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61
37
Yes No
Debate Score:98
Arguments:213
Total Votes:102
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 Yes (57)
 
 No (29)

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Dermot(5453) pic



Was Evolution the greatest theory ever ?

 Richard Dawkins talks about evolution — specifically, the power of Charles Darwin‘s theory.

He calls evolution “a big idea, arguably the most powerful idea ever.”

It echoes Daniel Dennett, who has called evolution “the greatest idea ever to occur to a human mind.”

Specifically, Dawkins uses a formula which he calls the “Explanation Ratio”:

Power of a theory=
That which it explains

That which it needs to assume in order to do the explaining

Dawkins writes:

If any reader knows of an idea that has a larger explanation ratio than Darwin’s, let’s hear it.


Yes

Side Score: 61
VS.

No

Side Score: 37

I'm not sure if it's the "greatest theory ever", however off the top of my head I can't think of another one which surpasses it so I'll put my argument here.

The theory of evolution massively challenged the status quo, and changed how the entire Western world thinks. Whilst secularisation was already taking place in 1859, I'd argue that Darwin's theory of evolution and natural selection is why we have an almost fully secular society (UK+US) today.

Arguments could be made that other theories (such as gravity, laws of thermodynamics, etc) are more important in the wider scheme of things, however I'd definitely argue that evolution is the most significant theory to impact social change in our history. Nothing - that I can think of - has come close to changing the way millions of people think in such a short time.

In a few centuries, I think it's guaranteed that Darwin's theory will become the most accepted idea of our beginnings.

Side: Yes
1 point

In a few centuries, I think it's guaranteed that Darwin's theory will become the most accepted idea of our beginnings

But Darwin's theory isn't a theory about our beginnings. Human beginnings perhaps, but not life itself.

Side: No
NicolasCage(506) Disputed
1 point

But Darwin's theory isn't a theory about our beginnings. Human beginnings perhaps, but not life itself.

I never said "life itself", though.

We're human, aren't we? Therefore it's rather obvious that the "our" was referring to "us", as in, we the human race.

Side: Yes
3 points

If you accept the equation then yes. I think on paper it's the theory that has the broadest scope for explanation, is able to make accurate predictions, makes very little assumptions and above all the core of it is very simple. In principal it's everything you want from a scientific theory.

Having said that I would say that the power of a theory could be better measured in how much practical use we've gotten out of it. That would probably go to Girolamo Fracastoro for the germ theory of disease with Newton a close second. I could see those two potentially being the other way round though.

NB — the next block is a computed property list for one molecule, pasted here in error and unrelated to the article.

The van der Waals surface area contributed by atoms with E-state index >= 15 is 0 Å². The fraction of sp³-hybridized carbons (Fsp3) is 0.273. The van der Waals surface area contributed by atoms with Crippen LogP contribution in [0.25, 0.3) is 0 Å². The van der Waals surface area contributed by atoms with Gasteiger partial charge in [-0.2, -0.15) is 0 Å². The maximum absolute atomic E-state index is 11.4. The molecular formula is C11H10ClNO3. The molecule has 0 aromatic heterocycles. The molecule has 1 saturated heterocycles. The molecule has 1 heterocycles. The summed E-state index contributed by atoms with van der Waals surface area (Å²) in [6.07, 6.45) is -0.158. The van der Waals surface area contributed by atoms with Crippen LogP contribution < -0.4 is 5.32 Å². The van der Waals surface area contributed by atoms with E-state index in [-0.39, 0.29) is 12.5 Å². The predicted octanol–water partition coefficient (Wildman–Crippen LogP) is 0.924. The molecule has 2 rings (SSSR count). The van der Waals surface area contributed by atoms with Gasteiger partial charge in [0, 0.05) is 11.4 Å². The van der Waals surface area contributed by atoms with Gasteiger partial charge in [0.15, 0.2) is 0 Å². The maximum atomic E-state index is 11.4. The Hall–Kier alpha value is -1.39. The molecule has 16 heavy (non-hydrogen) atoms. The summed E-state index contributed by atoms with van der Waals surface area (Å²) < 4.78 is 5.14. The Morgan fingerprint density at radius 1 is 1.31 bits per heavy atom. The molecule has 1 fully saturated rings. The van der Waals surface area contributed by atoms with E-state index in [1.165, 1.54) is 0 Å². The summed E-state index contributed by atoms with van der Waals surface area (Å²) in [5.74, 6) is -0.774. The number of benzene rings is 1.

Side: No
2 points

Hi Jimbo , I remember reading Darwin actually postponed publishing his work for many years out of fear of public reaction , he certainly got that .

Very good point as regards in practical terms and I would agree with you .

Newton to me was a once in a lifetime genius the likes of which we will probably never see again

Side: No
JimboR(87) Clarified
2 points

He certainly was. It's easy to be compelled to question and inquire about something that has never been seen before or is at the very edge of our understanding. But Newton asked the question "why" of something that was always there and had been taken for granted for the entirety of human history.

Side: Yes
1 point

I would say that the power of a theory could be better measured in how much practical use we've gotten out of it. That would probably go to Girolamo Fracastoro for the germ theory of disease with Newton a close second.

I agree with you about the germ theory being much more useful. Before Fracastoro, people did not know there was a causal connection between filth and ill health.

Once people made that connection, and bought into the proposition that cleanliness was useful for preventing disease and infection, soap became the greatest development ever made in medical technology, despite the fact that it was invented 5000 years before Fracastoro.

Darwin's theory may have some claim to greatness, as do Newton's laws, but none of them suddenly transformed a 5000-year-old invention into a paragon of human technological achievement.

Side: No
JimboR(87) Clarified
1 point

It seems so obvious to us now doesn't it? But the fact that cleanliness, particularly in hospitals, was resisted so fiercely just goes to show how hard it can be to break a paradigm once its been established.

A tip of the hat to empiricism as well at this stage, another important theory, once deaths plummeted it couldn't be dismissed any longer.

Side: Yes
2 points

In my view, the question of "Was Evolution the greatest theory ever?" and is evolution the most powerful theory based on the criteria you listed (via Dawkins formula) are two separate question. That is, the Theory of Evolution is a remarkable feat of the Human mind and is very powerful in it's explanatory power, it also does not require the same depth and rigor of thought that many other important scientific theories have which in many ways are more "impressive" feats of human intellect. For instance, if you were to ask who were the top 5 most important/best scientists, then Darwin, Newton, Einstein would all be in the mix and one could make the case that Darwin was the most important scientist. However, the intellectual achievement/rigor of Newton, Einstein, and others far surpass that of Darwin's Evolutionary Theory (e.i. Evolution is an extremely powerful idea, but it is not difficult to get your mind around or see how someone discovered/thought it up compared to that of Newton, Einstein, any many others (particularly Newton in my view since there was essentially no prior framework for him to work out of). Now, in my view, I would say that by the formula listed I would still go with Newton's Laws of Motion over Darwin's Evolutionary Theory as it was still lacking the explanation for which random mutations occurs and Newton provided the entire Framework/basis for Physics/modern science to grow out from. I do not necessarily view Newton's Laws of Motion as the "greatest theory ever" which I take to be a separate question.

Side: No
JimboR(87) Clarified
3 points

Now, in my view, I would say that by the formula listed I would still go with Newton's Laws of Motion over Darwin's Evolutionary Theory as it was still lacking the explanation for which random mutations occurs